Are we better off for all our technology?
Was life better for Adam and Eve before the Fall? After all, they had a simple, stress-free life in the garden of Eden. They walked closely with God, had food for the taking, and potentially had no death and no illness. As a result of the Fall, man has had to learn to live in a difficult environment. Over the millennia, with the development of technology, man has learned to change his environment to make life easier. In doing so, however, he has now come to the point that he has changed his environment so much that he must learn to cope with his creation! One only has to look at the stresses of living in an urban environment to realize that technology has not always been a panacea. So then, we must ask the question, “Is technology bad?” To answer that, we must be clear about what we mean by ‘good’ and ‘bad’, as everyone has their own idea of what these words mean. If we take the view that ‘good’ is that which aligns with God’s will, then our measuring stick for judging technology is simple – it is good as long as we know it is aligning with God’s will. Since our primary source of knowledge of God’s will is the Bible, we then need to view technology from a Biblical perspective. This works when the matter is a simple one: for example, are antibiotics good? We would argue that, although God allows pneumonia in this fallen world, He does not want people to suffer and die prematurely. So, antibiotics that cure pneumonia must be good. But then what about the question of the atomic bomb that was dropped on Hiroshima. Was it good? Almost everyone would immediately say no, it was terribly bad: one of the worst things that the world has ever done. It caused extensive loss of life, massive destruction, and horrible suffering. Having said that, the bomb was dropped to stop the intolerable number of people being killed in the war and the extremely high numbers that estimates said would be lost with the planned invasion of Japan. It was instrumental in bringing World War II to an end. The moral judgement becomes less clear with such considerations.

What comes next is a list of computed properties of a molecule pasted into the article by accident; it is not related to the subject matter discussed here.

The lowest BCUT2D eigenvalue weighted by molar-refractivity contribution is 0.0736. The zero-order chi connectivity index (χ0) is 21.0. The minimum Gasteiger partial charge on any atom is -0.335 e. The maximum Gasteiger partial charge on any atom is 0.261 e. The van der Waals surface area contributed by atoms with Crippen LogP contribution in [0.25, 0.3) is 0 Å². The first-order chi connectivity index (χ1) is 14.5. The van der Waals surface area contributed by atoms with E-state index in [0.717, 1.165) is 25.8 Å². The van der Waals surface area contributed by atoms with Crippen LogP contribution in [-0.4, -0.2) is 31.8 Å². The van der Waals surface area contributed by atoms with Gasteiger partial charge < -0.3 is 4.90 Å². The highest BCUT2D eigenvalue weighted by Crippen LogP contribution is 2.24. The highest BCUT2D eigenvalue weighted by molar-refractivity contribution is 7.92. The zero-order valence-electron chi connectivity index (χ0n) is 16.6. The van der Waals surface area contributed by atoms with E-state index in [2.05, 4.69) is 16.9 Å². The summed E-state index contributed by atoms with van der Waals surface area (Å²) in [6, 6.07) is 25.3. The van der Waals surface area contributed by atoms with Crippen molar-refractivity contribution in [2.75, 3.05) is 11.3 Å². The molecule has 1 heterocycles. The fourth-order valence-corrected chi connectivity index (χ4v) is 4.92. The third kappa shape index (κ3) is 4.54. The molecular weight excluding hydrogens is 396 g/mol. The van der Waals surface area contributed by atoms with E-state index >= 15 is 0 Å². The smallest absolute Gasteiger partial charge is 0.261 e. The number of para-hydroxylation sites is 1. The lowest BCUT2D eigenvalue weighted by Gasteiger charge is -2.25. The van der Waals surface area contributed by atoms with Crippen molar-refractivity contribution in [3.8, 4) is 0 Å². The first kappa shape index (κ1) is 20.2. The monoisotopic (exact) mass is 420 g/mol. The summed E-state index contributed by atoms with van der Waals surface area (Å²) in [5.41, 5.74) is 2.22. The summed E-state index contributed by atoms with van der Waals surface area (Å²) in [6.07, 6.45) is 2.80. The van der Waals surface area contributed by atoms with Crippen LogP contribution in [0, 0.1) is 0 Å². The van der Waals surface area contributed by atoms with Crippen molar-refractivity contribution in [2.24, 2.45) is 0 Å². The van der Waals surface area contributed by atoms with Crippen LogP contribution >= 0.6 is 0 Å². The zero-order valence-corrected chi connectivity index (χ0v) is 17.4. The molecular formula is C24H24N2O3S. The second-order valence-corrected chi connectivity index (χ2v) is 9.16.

One of the reasons that we tie ourselves up in knots with these types of arguments is that we try to attribute morality to objects. Objects are neither moral nor immoral, neither good nor bad. It is the way that we use them that matters. For example, would we call a hammer good? It can be used for many good things, but a hammer can also be used for harm. When we realize that a hammer is a tool, and that whether it is used for good or bad depends upon how it is used, we start to see that technology should likewise be viewed as a tool.
How does technology relate to the Bible?